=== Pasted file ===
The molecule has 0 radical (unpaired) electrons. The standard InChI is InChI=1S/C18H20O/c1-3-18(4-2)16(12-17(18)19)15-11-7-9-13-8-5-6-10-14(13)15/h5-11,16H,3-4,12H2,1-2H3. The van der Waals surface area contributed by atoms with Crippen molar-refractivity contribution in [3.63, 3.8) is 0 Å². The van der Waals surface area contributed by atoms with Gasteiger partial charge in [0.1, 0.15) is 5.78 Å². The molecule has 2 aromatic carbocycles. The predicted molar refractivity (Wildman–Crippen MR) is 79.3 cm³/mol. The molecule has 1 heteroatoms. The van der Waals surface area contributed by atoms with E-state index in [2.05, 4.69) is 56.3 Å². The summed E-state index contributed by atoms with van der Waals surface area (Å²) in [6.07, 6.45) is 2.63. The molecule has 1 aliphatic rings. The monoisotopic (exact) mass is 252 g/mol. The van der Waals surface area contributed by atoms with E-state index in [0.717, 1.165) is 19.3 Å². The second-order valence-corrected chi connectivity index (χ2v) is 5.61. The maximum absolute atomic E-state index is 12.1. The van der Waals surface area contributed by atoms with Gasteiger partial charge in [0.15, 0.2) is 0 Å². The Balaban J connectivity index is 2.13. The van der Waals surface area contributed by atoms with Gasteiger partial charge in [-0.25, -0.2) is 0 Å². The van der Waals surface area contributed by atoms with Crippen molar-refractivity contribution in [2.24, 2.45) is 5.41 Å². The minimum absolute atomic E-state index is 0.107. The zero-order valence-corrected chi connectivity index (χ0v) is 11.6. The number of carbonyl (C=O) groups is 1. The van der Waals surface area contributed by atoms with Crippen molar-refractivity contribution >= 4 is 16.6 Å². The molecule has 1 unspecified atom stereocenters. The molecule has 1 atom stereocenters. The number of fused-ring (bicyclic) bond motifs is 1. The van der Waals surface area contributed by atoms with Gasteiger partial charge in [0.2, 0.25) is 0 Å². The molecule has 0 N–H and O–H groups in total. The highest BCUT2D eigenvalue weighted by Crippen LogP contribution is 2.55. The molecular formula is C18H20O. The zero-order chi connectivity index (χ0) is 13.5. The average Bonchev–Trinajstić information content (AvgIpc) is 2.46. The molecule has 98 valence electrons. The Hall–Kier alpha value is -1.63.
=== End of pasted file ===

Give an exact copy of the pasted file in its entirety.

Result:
The molecule has 0 radical (unpaired) electrons. The standard InChI is InChI=1S/C18H20O/c1-3-18(4-2)16(12-17(18)19)15-11-7-9-13-8-5-6-10-14(13)15/h5-11,16H,3-4,12H2,1-2H3. The van der Waals surface area contributed by atoms with Crippen molar-refractivity contribution in [3.63, 3.8) is 0 Å². The van der Waals surface area contributed by atoms with Gasteiger partial charge in [0.1, 0.15) is 5.78 Å². The molecule has 2 aromatic carbocycles. The predicted molar refractivity (Wildman–Crippen MR) is 79.3 cm³/mol. The molecule has 1 heteroatoms. The van der Waals surface area contributed by atoms with E-state index in [2.05, 4.69) is 56.3 Å². The summed E-state index contributed by atoms with van der Waals surface area (Å²) in [6.07, 6.45) is 2.63. The molecule has 1 aliphatic rings. The monoisotopic (exact) mass is 252 g/mol. The van der Waals surface area contributed by atoms with E-state index in [0.717, 1.165) is 19.3 Å². The second-order valence-corrected chi connectivity index (χ2v) is 5.61. The maximum absolute atomic E-state index is 12.1. The van der Waals surface area contributed by atoms with Gasteiger partial charge in [0.15, 0.2) is 0 Å². The Balaban J connectivity index is 2.13. The van der Waals surface area contributed by atoms with Gasteiger partial charge in [-0.25, -0.2) is 0 Å². The van der Waals surface area contributed by atoms with Crippen molar-refractivity contribution in [2.24, 2.45) is 5.41 Å². The minimum absolute atomic E-state index is 0.107. The zero-order valence-corrected chi connectivity index (χ0v) is 11.6. The number of carbonyl (C=O) groups is 1. The van der Waals surface area contributed by atoms with Crippen molar-refractivity contribution >= 4 is 16.6 Å². The molecule has 1 unspecified atom stereocenters. The molecule has 1 atom stereocenters. The number of fused-ring (bicyclic) bond motifs is 1. The van der Waals surface area contributed by atoms with Gasteiger partial charge in [0.2, 0.25) is 0 Å². The molecule has 0 N–H and O–H groups in total. The highest BCUT2D eigenvalue weighted by Crippen LogP contribution is 2.55. The molecular formula is C18H20O. The zero-order chi connectivity index (χ0) is 13.5. The average Bonchev–Trinajstić information content (AvgIpc) is 2.46. The molecule has 98 valence electrons. The Hall–Kier alpha value is -1.63.